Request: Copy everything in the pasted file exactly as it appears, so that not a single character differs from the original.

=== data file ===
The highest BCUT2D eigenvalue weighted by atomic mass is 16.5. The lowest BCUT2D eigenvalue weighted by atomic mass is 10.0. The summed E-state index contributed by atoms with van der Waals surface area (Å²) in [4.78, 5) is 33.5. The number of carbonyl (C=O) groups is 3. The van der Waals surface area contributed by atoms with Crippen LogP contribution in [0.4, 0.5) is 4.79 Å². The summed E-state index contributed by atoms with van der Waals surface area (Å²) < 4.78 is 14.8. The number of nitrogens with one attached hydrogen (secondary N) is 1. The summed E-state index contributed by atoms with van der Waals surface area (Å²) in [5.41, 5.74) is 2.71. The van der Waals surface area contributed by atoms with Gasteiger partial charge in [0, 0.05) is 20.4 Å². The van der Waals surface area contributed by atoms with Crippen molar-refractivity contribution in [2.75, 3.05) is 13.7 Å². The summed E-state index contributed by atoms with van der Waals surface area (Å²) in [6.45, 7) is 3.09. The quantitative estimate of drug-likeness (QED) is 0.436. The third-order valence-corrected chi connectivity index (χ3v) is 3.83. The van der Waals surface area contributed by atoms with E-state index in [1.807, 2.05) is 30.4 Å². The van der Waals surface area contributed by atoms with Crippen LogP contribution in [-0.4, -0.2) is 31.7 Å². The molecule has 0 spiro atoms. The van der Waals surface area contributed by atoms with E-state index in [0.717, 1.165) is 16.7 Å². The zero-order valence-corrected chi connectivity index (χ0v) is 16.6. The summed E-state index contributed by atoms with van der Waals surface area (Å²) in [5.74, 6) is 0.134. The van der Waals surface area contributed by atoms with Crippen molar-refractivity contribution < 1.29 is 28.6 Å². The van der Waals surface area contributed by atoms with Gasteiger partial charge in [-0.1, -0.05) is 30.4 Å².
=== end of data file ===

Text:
The highest BCUT2D eigenvalue weighted by atomic mass is 16.5. The lowest BCUT2D eigenvalue weighted by atomic mass is 10.0. The summed E-state index contributed by atoms with van der Waals surface area (Å²) in [4.78, 5) is 33.5. The number of carbonyl (C=O) groups is 3. The van der Waals surface area contributed by atoms with Crippen LogP contribution in [0.4, 0.5) is 4.79 Å². The summed E-state index contributed by atoms with van der Waals surface area (Å²) < 4.78 is 14.8. The number of nitrogens with one attached hydrogen (secondary N) is 1. The summed E-state index contributed by atoms with van der Waals surface area (Å²) in [5.41, 5.74) is 2.71. The van der Waals surface area contributed by atoms with Gasteiger partial charge in [0, 0.05) is 20.4 Å². The van der Waals surface area contributed by atoms with Crippen molar-refractivity contribution in [2.75, 3.05) is 13.7 Å². The summed E-state index contributed by atoms with van der Waals surface area (Å²) in [6.45, 7) is 3.09. The quantitative estimate of drug-likeness (QED) is 0.436. The third-order valence-corrected chi connectivity index (χ3v) is 3.83. The van der Waals surface area contributed by atoms with E-state index in [1.807, 2.05) is 30.4 Å². The van der Waals surface area contributed by atoms with Crippen LogP contribution in [-0.4, -0.2) is 31.7 Å². The molecule has 0 spiro atoms. The van der Waals surface area contributed by atoms with E-state index in [0.717, 1.165) is 16.7 Å². The zero-order valence-corrected chi connectivity index (χ0v) is 16.6. The summed E-state index contributed by atoms with van der Waals surface area (Å²) in [5.74, 6) is 0.134. The van der Waals surface area contributed by atoms with Crippen molar-refractivity contribution < 1.29 is 28.6 Å². The van der Waals surface area contributed by atoms with Gasteiger partial charge in [-0.1, -0.05) is 30.4 Å².